Sanchez Watt is garnering a bit of attention in the media, not least because he is, well, a bit of a name-dropper. Oh, and had a half decent game against West Bromwich Albion on Tuesday. Apparently, he was given some advice by Thierry Henry. As well as keeping away from Absinthe, Henry told him:
be calm in front of goal and when the ball is moving, you don’t have to keep making long runs. Make it short and sharp and just take it from there’. I was about 14. But it’s about my career and not many people get the chance to talk to players like him, so I just took it as a good opportunity
Pretty good advice. In an industry noted for its selfishness, the assistance that experienced professionals pass onto the younger players is often forgotten. It does not, after all, sell newspapers when the story is X is a bloody nice bloke. The only time that journalists ears prick up is when you add, “who enjoys a nice roast on a Sunday“, their disappointment tangible when the story unfurls how the player likes nothing more than to spend a Sunday with the wife and kids and the carving knife. Actually that would probably make them even more interested. Never mind, you get the point.
Sanchez Watt is a prime example of how good local scouting works. It is a benefit but it also the point which holds English clubs back. Years before UEFA and FIFA got their corporate knickers in a twist, the Football Association introduced rules to protect the lower league clubs from the predatory Premier League, 90 minutes travelling time essentially the limit before any English club must walk away from a young player.
Wenger is understandably upset at the reluctance of the English authorities to repeal this rule. As he put it, if he cannot sign someone from another continent, surely he should have free reign over this country? The issue highlights graphically with pan-European protectionism; if there are rules imposed from a higher authority, the FA has to drop its own rule otherwise youth football is going to be further damaged in England.
Sir Trevor Brooking observed earlier this year that the Academy system in England is still not working. That is not surprising. English clubs tend to either go into these things full on or particularly half-arsed. The good clubs – Arsenal, Crewe, Middlesbrough – generate a number of professionals who even if they do not make the grade at their clubs, forge careers at other teams. Arsenal, of course, has its global network and a fair percentage of non-English players.
The rules being considered by football’s authorities are suitably contradictory in nature. Whilst FIFA / UEFA ban youngsters moving countries, the EPL accommodates this with homegrown players. However, the Iberian nations will still plunder former colonies, able to grant passports to non-nationals from South America and Africa seemingly on a whim. All the youth player has to do is apply for nationality before leaving his country of birth, a path the clubs will no doubt smooth, and hey presto, they are no longer a problem. Presumably, the French will have similar rules to circumvent UEFA and FIFA.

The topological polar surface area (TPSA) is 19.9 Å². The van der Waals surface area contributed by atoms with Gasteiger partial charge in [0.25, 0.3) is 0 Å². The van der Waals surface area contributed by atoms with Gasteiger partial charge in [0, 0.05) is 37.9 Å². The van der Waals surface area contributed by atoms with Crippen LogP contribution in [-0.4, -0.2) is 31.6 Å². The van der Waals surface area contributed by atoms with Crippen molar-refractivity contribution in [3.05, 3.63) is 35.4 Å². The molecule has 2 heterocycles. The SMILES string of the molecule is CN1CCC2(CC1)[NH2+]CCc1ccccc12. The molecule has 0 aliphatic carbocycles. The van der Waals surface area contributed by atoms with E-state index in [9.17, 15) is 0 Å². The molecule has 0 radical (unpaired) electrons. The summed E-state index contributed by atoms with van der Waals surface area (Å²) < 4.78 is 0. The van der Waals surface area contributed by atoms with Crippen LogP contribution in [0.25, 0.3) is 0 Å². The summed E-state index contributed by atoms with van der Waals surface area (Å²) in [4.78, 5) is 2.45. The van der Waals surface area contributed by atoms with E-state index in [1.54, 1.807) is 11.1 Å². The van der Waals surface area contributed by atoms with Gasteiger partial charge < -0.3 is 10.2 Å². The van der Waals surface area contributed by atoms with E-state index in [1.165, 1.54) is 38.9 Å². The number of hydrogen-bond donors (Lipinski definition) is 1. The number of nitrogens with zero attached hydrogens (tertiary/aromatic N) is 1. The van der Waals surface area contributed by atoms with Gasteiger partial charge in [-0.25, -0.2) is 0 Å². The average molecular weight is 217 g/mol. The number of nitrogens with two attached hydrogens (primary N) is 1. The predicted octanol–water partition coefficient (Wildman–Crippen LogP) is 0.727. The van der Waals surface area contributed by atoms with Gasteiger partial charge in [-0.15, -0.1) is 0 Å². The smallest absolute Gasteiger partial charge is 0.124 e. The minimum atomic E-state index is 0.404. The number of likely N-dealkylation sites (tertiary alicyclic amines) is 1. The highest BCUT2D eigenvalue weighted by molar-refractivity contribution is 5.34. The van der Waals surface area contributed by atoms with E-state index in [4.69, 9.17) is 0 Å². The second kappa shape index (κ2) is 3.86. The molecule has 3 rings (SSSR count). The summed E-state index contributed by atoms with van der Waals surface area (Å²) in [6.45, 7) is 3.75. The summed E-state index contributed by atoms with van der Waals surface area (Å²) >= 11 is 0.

Protecting the smaller continental clubs, whilst admirable, is going to present the governing bodies with a severe problem. Immediately, it is not hard to see that there will be a case made for restraint of trade as small clubs seek to tie promising players to contracts with extortionate release clauses. FIFA could deal with this by having an effective valuation system that provides due reward to clubs if they produce the talent. At the same time, an effective disciplinary code for transgressors would act as some sort of deterrent.
Whilst the sledgehammer is being applied to the latter and banning clubs such as Chelsea was as eye-opening as it was surprising, no attempt is found to provide a solution to the former, an option that would surely lead to a diminishing of the number of cases falling foul of disciplinary codes?
The simple solution for English clubs is to buy local talent. Unfortunately, that inflates the market prices and aside from two or three clubs, there is no bottomless pit of money, too much of it spent servicing debt. Ivan Gazidis has given an indication of the Board’s view on transfers, a position unchanged from any stance in the past:
We believe transfer spending is the last resort. That’s a sensible view to have. Re-signing existing players is a far more efficient system. What Arsene will not do is spend money on players that do not add something of real value.
It does not preclude Wenger from spending. The emphasis is that the players have to be better than those already at the club. That surely is already his modus operandi? The question is whether the Board are able to generate the funds required to buy world class players. They do not come cheap as Arshavin proved. Even Vermaelen was hardly a snip. Even taking into account Wenger’s emotive language, he is going to find himself shackled by the smaller transfer funds he has compared to his rivals.